Warner Bros. announced the settlement Monday of Sheen's lawsuit, in which he sought $100 million over his firing from "Two and a Half Men." The person familiar with the settlement said the $25 million would cover back-end payments for Sheen's appearances on the show.
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The settlement came a week after CBS premiered the first episode of "Two and a Half Men" with Ashton Kutcher taking over for Sheen. Sheen's character, Charlie Harper, was said to be dead in a train accident — though it was strongly implied that his new wife, his former neighbor with heavy stalker tendencies, had killed him.
Despite being killed off, Sheen has taken a warmer tone lately toward the show, saying at the Emmys that he wished the cast and crew "nothing but the best." He also said in a "Today" interview that he hoped to guest on — which may be complicated by his character's death.
Also read: Charlie Sheen at Emmys: 'Nothing But the Best' for 'Two and a Half Men'
Warner Bros. TV announced the settlement in a statement in which it said both sides had agreed to keep the terms of the deal confidential. The deal has been expected since word came last week that a settlement was near.
"Warner Bros. Television, Chuck Lorre and Charlie Sheen have resolved their dispute to the parties’ mutual satisfaction," the statement said. "The pending lawsuit and arbitration will be dismissed as to all parties. The parties have agreed to maintain confidentiality over the terms of the settlement."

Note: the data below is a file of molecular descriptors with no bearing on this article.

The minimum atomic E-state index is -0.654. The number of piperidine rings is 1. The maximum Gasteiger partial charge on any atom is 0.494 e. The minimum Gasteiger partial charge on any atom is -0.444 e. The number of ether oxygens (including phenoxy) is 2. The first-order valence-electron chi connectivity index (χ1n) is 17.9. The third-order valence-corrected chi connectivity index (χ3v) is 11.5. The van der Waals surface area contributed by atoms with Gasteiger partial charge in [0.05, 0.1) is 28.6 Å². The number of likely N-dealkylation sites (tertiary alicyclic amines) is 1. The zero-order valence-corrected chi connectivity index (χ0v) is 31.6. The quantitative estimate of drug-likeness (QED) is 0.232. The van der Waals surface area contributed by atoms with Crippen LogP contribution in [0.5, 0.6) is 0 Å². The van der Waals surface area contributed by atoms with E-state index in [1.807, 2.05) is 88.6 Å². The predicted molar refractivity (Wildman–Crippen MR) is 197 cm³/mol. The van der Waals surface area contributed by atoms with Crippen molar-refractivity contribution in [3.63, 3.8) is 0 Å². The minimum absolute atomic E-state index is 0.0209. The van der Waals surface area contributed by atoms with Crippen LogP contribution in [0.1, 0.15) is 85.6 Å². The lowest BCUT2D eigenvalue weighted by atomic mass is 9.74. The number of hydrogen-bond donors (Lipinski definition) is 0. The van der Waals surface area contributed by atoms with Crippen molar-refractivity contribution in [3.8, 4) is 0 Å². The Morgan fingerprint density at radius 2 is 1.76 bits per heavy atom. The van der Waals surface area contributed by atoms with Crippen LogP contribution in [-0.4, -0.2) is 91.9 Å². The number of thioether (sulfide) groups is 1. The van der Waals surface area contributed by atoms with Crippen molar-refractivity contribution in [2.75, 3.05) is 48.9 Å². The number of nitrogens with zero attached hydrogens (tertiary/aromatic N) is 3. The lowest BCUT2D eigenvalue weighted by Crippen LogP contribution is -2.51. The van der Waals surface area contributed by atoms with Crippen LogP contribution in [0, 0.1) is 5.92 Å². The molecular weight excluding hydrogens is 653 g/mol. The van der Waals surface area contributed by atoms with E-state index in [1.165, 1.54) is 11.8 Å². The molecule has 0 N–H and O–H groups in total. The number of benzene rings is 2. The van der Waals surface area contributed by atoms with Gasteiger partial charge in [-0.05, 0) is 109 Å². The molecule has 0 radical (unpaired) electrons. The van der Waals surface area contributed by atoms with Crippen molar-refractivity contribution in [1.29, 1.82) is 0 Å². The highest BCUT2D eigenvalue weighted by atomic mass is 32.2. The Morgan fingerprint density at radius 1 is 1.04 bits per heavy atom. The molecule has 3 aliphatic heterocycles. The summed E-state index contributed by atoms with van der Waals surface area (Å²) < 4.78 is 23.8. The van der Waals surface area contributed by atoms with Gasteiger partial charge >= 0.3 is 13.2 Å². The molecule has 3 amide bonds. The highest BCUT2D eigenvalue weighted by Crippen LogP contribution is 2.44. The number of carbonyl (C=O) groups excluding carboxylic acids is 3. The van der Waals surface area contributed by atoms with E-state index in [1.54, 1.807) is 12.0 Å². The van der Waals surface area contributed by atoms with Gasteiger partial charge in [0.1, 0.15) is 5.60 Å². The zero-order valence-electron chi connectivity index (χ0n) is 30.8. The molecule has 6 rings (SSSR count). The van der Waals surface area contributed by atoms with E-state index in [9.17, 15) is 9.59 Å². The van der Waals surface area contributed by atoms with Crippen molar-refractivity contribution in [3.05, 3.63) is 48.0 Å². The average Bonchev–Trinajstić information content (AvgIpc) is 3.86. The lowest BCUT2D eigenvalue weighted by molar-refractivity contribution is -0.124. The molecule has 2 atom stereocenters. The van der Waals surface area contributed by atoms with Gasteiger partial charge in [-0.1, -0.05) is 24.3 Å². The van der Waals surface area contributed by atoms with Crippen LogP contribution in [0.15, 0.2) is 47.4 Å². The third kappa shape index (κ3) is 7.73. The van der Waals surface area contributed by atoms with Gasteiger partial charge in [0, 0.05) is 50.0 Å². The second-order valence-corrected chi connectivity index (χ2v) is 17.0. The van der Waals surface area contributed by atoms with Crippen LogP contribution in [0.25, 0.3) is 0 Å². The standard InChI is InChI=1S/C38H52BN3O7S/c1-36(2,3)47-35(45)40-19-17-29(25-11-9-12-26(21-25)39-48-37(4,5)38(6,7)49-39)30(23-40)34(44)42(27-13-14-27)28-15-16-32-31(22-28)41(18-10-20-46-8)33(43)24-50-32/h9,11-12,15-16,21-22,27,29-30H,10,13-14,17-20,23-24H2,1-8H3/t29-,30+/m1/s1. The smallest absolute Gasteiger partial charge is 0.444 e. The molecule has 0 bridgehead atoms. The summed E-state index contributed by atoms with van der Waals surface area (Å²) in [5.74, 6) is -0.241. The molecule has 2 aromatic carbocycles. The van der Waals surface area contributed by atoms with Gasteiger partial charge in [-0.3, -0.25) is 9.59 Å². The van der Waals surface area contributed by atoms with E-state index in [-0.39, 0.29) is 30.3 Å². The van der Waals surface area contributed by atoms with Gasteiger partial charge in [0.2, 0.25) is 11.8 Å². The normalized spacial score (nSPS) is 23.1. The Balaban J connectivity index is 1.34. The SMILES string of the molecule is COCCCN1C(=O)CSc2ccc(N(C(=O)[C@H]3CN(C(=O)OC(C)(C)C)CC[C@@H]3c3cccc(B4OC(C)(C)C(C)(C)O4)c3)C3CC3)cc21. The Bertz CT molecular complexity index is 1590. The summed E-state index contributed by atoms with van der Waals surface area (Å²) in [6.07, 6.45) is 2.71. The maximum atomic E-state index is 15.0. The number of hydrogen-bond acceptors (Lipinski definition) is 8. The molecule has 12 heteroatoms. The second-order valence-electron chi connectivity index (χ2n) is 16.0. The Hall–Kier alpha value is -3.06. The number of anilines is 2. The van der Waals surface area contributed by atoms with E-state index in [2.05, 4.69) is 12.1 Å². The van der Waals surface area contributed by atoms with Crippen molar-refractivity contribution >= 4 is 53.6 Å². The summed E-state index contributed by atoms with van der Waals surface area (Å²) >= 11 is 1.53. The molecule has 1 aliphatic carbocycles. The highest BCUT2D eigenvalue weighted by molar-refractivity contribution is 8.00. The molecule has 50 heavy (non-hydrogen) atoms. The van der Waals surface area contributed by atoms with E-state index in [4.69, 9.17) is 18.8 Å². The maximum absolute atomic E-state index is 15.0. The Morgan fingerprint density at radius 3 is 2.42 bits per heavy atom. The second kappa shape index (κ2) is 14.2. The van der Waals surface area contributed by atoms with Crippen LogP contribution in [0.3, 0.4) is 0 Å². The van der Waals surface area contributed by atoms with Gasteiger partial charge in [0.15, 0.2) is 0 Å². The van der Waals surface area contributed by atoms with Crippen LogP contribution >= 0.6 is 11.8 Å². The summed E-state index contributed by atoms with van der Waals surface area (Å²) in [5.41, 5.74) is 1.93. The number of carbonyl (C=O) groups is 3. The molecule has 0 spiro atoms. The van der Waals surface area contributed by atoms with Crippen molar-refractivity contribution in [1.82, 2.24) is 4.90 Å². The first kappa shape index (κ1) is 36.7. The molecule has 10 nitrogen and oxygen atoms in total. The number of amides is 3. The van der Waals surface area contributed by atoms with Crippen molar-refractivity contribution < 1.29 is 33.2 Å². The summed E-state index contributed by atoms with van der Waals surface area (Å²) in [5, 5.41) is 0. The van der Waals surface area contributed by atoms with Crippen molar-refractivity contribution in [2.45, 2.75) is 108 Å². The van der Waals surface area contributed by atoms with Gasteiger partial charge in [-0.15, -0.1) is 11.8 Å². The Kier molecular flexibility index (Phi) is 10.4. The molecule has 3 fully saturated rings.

Sheen filed the lawsuit against the studio and Lorre, the show's co-creator and his former boss, soon after his firing in March. He was fired after a media barrage in which he repeatedly insulted Lorre, saying he had for years turned jokes that were "tin cans" into "pure gold."
In their letter firing Sheen, studio lawyers said he had demonstrated "dangerously self-destructive conduct and appears to be very ill." But Sheen contended he was fired for ridiculing Lorre.
Now he has proven his ability to, if nothing else, turn getting canned into gold. But he won't make more money than he would have by keeping his job, in which case he would have received the same back-end payments, and continued to collect the $1.2 million-an-episode salary that made him TV's highest-paid star.
Including back end payments, he made about $2 million per episode at the end of his run on "Men."
Sharon Waxman and Tim Kenneally contributed to this story.